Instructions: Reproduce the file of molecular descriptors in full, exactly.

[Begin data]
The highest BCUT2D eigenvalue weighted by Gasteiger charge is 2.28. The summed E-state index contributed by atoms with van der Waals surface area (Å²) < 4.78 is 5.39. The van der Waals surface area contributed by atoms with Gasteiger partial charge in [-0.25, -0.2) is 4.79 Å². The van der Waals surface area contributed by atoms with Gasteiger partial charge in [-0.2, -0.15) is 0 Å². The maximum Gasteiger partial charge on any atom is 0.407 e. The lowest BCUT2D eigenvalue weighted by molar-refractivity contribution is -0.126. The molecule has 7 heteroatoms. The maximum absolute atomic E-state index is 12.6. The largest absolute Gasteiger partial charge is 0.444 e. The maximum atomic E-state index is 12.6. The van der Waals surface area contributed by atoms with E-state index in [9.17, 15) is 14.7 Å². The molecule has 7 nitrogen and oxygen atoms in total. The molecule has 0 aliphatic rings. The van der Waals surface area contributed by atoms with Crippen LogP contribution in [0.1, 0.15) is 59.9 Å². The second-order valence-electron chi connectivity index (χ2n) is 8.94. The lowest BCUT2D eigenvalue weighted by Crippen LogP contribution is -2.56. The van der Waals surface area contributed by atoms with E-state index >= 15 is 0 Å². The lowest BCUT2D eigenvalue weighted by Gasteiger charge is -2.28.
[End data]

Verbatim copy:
The highest BCUT2D eigenvalue weighted by Gasteiger charge is 2.28. The summed E-state index contributed by atoms with van der Waals surface area (Å²) < 4.78 is 5.39. The van der Waals surface area contributed by atoms with Gasteiger partial charge in [-0.25, -0.2) is 4.79 Å². The van der Waals surface area contributed by atoms with Gasteiger partial charge in [-0.2, -0.15) is 0 Å². The maximum Gasteiger partial charge on any atom is 0.407 e. The lowest BCUT2D eigenvalue weighted by molar-refractivity contribution is -0.126. The molecule has 7 heteroatoms. The maximum absolute atomic E-state index is 12.6. The largest absolute Gasteiger partial charge is 0.444 e. The maximum atomic E-state index is 12.6. The van der Waals surface area contributed by atoms with E-state index in [9.17, 15) is 14.7 Å². The molecule has 7 nitrogen and oxygen atoms in total. The molecule has 0 aliphatic rings. The van der Waals surface area contributed by atoms with Crippen LogP contribution in [0.1, 0.15) is 59.9 Å². The second-order valence-electron chi connectivity index (χ2n) is 8.94. The lowest BCUT2D eigenvalue weighted by Crippen LogP contribution is -2.56. The van der Waals surface area contributed by atoms with E-state index >= 15 is 0 Å². The lowest BCUT2D eigenvalue weighted by Gasteiger charge is -2.28.